REEMERGENCE, Black Sphota Cocoon, at Holy Covenant United Methodist Church. In its debut production, this performance collective of African-American women demonstrates an austere, imagistic style all its own. Performing in a bare church with hardly a prop, they strive for a kind of visual purity that's richly resonant, representing the thrill and terror of pregnancy, for example, by rolling a red balloon slowly along a thick rope in midair. They're also unafraid to challenge some of the sacrosanct familial institutions of African-American culture. In the first piece, Arie Thompson's Summer of Four Generations, the link between mothers and daughters is as debilitating as it is empowering, both bond and bondage. And in Kim Crutcher's Mother's Right Thumbprint, a mother's valiant effort to raise "warrior" daughters leaves them vulnerable to abusive men--never encouraged to challenge their authoritarian father, they've learned to fight only other women.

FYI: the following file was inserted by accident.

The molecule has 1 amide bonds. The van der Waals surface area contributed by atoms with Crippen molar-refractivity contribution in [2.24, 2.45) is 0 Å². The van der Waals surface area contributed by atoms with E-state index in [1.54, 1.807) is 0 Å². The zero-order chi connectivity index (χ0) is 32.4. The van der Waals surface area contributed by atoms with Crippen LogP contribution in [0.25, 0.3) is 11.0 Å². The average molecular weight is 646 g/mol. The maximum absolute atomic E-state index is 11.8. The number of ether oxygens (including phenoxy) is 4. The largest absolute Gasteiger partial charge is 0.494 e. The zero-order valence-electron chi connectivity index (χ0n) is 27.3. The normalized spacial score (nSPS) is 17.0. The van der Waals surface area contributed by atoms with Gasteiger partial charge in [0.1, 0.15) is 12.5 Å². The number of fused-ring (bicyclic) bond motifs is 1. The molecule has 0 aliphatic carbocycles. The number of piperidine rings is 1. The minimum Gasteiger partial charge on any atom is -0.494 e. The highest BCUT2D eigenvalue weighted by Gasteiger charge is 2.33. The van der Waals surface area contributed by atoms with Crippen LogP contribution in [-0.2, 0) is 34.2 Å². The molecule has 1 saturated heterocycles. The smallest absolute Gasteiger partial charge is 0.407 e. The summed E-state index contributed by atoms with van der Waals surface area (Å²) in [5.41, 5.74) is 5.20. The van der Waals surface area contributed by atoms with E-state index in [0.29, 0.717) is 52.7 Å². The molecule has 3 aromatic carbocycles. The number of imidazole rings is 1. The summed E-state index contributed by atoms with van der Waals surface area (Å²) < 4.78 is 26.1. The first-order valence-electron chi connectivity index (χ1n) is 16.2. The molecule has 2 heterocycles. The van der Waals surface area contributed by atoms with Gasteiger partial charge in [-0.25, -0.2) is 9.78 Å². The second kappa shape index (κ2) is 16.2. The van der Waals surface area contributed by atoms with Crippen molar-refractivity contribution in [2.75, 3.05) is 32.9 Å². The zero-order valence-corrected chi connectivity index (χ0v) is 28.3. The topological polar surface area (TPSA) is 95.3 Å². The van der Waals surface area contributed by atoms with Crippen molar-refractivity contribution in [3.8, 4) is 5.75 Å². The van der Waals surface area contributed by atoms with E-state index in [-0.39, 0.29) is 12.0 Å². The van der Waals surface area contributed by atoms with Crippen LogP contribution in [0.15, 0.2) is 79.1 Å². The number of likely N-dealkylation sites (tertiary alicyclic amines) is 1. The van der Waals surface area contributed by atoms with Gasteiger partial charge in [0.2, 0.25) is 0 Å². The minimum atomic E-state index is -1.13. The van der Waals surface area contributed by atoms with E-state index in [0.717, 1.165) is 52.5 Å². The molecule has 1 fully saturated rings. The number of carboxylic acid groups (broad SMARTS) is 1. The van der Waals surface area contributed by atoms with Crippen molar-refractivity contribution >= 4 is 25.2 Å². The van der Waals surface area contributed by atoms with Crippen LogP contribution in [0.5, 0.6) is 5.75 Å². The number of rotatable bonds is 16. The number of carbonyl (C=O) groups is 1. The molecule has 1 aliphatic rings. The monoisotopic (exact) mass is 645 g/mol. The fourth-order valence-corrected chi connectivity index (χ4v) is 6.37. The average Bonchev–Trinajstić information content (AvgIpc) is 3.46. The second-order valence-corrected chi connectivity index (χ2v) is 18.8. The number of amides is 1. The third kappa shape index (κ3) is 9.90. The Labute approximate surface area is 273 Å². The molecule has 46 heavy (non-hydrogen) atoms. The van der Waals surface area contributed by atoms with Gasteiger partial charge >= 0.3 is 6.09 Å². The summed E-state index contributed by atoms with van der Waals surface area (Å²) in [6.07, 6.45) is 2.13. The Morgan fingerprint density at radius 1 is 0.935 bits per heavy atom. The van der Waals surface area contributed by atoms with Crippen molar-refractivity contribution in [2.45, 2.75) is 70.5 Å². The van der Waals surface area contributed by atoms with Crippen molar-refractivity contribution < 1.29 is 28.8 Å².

In "Reemergence" Black Sphota Cocoon shows great promise, both in terms of style and content. But they're still struggling for fluency in their own theatrical vocabulary, too often explaining away their more evocative images as if they didn't yet trust their own vision. For much of the evening the performers simply mill about, with apparently only a perfunctory emotional investment in their material. It feels as though the ensemble lacked a foil to push them, resulting in an interesting but diluted evening.